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Dev Comp Immunol. 1999 Jun-Jul;23(4-5):345-58.

Induction and regulation of antimicrobial peptides in Drosophila.

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Department of Molecular Biology, Stockholm University, Sweden.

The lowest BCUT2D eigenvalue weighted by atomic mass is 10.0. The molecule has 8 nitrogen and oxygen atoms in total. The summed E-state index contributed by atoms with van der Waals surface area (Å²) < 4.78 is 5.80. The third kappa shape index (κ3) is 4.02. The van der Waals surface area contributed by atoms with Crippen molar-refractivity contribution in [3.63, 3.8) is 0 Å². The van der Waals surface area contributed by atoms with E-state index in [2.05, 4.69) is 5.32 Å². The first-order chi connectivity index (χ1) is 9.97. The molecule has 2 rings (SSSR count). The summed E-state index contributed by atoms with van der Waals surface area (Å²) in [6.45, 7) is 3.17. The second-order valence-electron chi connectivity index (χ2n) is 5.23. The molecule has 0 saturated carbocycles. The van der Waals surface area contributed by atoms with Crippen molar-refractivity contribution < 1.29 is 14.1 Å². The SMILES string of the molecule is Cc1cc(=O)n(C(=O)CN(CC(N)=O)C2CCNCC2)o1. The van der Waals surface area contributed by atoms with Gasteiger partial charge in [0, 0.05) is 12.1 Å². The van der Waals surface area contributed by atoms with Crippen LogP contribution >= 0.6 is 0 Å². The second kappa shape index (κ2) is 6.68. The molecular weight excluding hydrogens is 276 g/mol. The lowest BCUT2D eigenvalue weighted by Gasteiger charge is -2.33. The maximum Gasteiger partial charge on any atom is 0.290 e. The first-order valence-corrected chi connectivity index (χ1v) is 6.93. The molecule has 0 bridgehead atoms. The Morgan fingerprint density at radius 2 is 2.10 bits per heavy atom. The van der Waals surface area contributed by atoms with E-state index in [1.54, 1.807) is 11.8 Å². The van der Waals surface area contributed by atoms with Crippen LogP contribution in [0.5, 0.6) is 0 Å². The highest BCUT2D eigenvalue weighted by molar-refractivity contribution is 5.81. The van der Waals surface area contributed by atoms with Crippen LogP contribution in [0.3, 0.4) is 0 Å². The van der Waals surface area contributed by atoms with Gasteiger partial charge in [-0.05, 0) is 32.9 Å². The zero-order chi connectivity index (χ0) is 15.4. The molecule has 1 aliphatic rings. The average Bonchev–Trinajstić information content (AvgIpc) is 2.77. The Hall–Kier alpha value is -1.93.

Activation of the innate immune response involves recognition of the infectious agent and the subsequent activation of cellular and humoral reactions. In insects, a number of immunity genes are activated at the level of transcription leading to the synthesis of antimicrobial peptides. Genetic analyses in Drosophila have identified several signal transduction pathways that promote activation of these immunity genes. Recent data suggest that the insect immune system is able to discriminate between a bacterial and a fungal infection, and responds by higher levels of activation of the appropriate peptides to repel the infection. These and other recent data on transcription factors and regulation of antimicrobial genes are integrated into a model to suggest how differential activation of antifungal and antibacterial peptides can occur in response to fungal and bacterial infection.

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